Dark eyes

by Sarah Gawricki

I was giving her a shower.

I’m there for two hours to help with personal care.
Make sure she brushes her teeth,
remind her it’s Tuesday.
After towel drying her so they could put on the hemorrhoid cream,
I handed her a comb
and began rubbing lotion over her legs;
smooth like a child’s.
Veins still tucked behind flesh:
invisible with a firm,
earned elasticity.
You must have taken good care of yourself.

I enjoyed rubbing them.
Years of tall glasses of water
running through those hidden blue streams
electrifying her cells,
tightening the gaps that so many of us have.
Crackers with avocado instead of Nutella,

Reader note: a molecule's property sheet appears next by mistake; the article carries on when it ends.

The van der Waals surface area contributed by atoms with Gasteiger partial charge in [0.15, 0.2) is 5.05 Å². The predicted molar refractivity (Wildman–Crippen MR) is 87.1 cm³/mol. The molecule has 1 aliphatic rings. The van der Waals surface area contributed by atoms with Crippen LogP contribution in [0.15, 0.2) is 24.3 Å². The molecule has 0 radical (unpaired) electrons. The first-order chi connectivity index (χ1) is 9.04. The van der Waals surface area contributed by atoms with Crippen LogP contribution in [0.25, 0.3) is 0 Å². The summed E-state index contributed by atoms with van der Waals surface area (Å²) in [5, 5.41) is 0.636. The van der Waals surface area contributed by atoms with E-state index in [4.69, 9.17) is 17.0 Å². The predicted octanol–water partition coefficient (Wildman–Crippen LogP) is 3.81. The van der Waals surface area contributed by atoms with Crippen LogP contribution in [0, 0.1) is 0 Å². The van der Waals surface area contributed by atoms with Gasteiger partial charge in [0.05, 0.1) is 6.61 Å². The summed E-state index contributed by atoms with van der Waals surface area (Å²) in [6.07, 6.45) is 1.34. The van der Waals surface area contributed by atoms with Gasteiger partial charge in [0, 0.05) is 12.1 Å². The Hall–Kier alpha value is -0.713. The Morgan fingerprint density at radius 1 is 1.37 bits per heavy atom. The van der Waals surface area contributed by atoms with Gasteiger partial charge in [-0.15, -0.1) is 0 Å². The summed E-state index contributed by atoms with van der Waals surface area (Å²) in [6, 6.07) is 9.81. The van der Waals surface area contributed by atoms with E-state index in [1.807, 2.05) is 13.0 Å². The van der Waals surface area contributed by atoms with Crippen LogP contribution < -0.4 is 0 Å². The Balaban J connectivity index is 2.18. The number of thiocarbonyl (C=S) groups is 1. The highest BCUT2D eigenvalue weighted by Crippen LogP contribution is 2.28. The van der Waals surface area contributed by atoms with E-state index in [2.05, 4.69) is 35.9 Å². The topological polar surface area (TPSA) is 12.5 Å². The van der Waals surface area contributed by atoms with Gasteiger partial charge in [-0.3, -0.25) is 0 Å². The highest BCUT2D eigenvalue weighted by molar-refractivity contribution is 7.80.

early retirement on fluffy pillows,
watching the dawn cut the sky,
filing nails.
She was just so full of tranquility,
days worth spending,
responsible parables,
a mother who taught her how to bake bread,
crack eggs & iron hems.
She contemplated & said:

*I like your dark eyes.*

Pacing the harbor with a flask
& a plan to really “do it this time,”
a hoard of worker bees
who show me what their insides look like,
sleepy evenings that end in the bottom of
mislaid plays written in spilled fingerpaint,
sprinkles of tobacco on the seat,
thirsty kidneys,.
a community that taught me how to cower
at words.
Bedroom hair and cries that
freeze beneath my cheeks
turn to moans
on tongues.

My eyelashes hurt.
My legs feels like sequoias.
I am just so full of nights.


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